A research team led by Yuichi Ikuhara, a professor of material science at the University of Tokyo, said Thursday they have succeeded in taking an image of a single hydrogen atom, the smallest and lightest of the chemical elements.
Although it had been thought acquiring direct images of a hydrogen atom, whose diameter is about one-ten-millionth of a millimeter, was impossible, the team managed the feat with a state-of-the-art “scanning transmission electron microscope” while examining vanadium hydride, a hydrogen storage material.
The microscope scanned an electron beam onto a tiny spot, placed at a theoretically calculated location, on the specimen to enable a detector to catch and film the image of the hydrogen atom as well as the vanadium atom.
The same method can be used to take images of atoms of various kinds of specimens, according to the team. Earlier means of taking images of a hydrogen atom involved indirect methods, like image processing.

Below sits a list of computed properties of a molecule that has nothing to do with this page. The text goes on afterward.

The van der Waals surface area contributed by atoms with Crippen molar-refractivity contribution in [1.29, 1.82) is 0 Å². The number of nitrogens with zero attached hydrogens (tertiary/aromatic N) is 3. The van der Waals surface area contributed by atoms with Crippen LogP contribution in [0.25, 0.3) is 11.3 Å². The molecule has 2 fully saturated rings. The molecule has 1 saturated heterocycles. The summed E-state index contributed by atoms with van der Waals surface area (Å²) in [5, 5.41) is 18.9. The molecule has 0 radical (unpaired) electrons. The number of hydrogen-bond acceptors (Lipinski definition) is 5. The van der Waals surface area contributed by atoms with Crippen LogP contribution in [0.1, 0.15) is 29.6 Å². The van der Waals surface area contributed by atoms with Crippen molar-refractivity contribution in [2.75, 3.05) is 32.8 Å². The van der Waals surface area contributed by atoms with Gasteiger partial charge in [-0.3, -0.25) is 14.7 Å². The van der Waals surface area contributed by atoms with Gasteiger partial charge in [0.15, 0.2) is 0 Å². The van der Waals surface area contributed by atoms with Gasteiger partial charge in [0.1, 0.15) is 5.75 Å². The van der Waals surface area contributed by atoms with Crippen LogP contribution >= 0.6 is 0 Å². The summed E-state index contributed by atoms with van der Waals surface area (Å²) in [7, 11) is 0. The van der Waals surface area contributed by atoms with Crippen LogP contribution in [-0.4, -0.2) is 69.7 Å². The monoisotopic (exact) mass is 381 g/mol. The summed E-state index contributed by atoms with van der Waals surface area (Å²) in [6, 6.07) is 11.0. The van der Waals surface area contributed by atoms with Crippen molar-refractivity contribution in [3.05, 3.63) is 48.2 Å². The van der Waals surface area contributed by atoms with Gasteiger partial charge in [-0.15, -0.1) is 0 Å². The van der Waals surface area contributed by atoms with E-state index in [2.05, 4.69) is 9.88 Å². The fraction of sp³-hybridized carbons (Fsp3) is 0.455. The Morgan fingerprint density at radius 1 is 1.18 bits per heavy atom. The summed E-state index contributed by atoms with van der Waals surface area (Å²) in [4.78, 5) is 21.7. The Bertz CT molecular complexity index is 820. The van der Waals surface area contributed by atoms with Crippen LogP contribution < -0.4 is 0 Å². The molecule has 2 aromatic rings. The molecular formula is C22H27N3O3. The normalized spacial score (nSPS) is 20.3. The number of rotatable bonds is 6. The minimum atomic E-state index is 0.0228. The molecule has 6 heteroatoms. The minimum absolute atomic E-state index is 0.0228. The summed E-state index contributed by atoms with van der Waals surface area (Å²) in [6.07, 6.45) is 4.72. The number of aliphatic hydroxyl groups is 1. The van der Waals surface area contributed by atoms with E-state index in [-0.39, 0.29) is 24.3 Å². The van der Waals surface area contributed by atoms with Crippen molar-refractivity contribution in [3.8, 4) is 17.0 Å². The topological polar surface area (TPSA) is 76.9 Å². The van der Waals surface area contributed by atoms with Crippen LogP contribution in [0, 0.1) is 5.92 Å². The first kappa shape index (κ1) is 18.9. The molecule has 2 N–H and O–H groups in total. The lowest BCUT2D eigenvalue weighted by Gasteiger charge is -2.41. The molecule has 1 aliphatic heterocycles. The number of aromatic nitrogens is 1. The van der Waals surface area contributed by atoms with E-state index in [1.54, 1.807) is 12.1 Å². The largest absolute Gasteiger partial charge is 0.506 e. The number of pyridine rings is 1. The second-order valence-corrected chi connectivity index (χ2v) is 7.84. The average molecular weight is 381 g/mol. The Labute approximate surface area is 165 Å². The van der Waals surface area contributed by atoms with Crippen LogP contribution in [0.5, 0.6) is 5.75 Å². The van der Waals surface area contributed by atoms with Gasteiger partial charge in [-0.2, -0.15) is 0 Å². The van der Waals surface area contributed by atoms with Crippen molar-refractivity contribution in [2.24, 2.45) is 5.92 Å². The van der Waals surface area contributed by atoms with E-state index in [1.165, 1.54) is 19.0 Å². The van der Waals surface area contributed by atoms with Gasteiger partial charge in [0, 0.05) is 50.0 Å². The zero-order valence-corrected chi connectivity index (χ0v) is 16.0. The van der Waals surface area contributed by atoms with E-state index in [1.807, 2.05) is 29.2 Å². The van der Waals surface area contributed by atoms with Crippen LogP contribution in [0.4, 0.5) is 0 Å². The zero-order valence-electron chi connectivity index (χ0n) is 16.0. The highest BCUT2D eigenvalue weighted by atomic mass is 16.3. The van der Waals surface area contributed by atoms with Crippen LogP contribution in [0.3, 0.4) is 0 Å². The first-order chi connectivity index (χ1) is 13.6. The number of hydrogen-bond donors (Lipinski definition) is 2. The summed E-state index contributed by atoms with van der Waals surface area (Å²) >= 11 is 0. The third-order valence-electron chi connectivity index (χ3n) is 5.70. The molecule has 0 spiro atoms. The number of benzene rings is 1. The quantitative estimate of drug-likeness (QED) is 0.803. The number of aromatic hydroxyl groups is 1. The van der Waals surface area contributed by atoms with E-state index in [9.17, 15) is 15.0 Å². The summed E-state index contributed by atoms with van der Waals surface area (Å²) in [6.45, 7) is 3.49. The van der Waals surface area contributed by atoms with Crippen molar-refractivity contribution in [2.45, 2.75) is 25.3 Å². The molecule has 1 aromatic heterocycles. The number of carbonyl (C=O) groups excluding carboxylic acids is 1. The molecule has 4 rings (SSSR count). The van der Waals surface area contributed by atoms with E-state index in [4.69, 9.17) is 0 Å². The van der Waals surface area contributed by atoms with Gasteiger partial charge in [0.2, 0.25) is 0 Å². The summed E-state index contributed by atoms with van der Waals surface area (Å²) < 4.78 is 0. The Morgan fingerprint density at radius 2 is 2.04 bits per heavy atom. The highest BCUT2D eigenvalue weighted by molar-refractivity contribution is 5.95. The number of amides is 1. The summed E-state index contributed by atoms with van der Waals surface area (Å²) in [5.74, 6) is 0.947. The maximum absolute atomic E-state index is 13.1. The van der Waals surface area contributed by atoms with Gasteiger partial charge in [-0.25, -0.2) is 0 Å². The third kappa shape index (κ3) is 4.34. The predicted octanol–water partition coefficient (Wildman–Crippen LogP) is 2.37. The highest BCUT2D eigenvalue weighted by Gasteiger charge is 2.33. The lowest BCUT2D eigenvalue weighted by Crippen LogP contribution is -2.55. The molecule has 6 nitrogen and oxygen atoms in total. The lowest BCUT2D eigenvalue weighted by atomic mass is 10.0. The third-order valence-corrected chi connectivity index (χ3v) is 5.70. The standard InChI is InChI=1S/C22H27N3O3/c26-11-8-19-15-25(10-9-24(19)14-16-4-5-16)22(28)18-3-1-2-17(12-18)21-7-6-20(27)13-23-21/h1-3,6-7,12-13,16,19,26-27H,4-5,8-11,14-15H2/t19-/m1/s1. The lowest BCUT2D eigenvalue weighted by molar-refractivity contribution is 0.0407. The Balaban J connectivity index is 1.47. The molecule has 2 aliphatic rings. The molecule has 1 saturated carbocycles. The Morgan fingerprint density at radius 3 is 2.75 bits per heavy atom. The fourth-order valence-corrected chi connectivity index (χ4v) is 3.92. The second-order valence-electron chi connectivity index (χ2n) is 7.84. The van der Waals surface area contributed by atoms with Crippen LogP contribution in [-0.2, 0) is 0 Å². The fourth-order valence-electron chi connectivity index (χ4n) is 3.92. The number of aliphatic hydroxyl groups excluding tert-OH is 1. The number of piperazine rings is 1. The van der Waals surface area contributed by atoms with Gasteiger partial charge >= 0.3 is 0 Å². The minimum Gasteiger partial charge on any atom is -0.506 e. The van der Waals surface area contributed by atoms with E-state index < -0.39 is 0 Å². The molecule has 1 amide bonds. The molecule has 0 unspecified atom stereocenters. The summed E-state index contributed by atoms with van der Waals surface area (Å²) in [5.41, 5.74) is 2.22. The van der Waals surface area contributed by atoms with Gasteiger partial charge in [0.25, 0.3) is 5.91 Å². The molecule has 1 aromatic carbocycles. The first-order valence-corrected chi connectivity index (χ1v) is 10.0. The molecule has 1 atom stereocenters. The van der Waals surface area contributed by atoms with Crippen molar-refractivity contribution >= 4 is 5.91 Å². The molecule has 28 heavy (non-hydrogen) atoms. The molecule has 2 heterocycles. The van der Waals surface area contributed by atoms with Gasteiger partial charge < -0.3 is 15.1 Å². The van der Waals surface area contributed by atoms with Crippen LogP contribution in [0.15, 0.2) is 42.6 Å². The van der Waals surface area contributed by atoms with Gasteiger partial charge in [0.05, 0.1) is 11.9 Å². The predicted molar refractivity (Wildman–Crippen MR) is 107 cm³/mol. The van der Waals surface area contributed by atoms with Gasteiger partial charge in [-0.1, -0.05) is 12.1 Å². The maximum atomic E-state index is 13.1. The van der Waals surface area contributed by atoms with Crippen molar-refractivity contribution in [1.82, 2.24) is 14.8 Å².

A technique for viewing a single hydrogen atom had been sought amid active research on hydrogen storage materials as a clean source of energy.
“Now we can view all atoms that exist in the world,” Ikuhara said. “This will be a breakthrough toward future manufacturing that will be compelled to involve consideration of each individual atom and molecule.”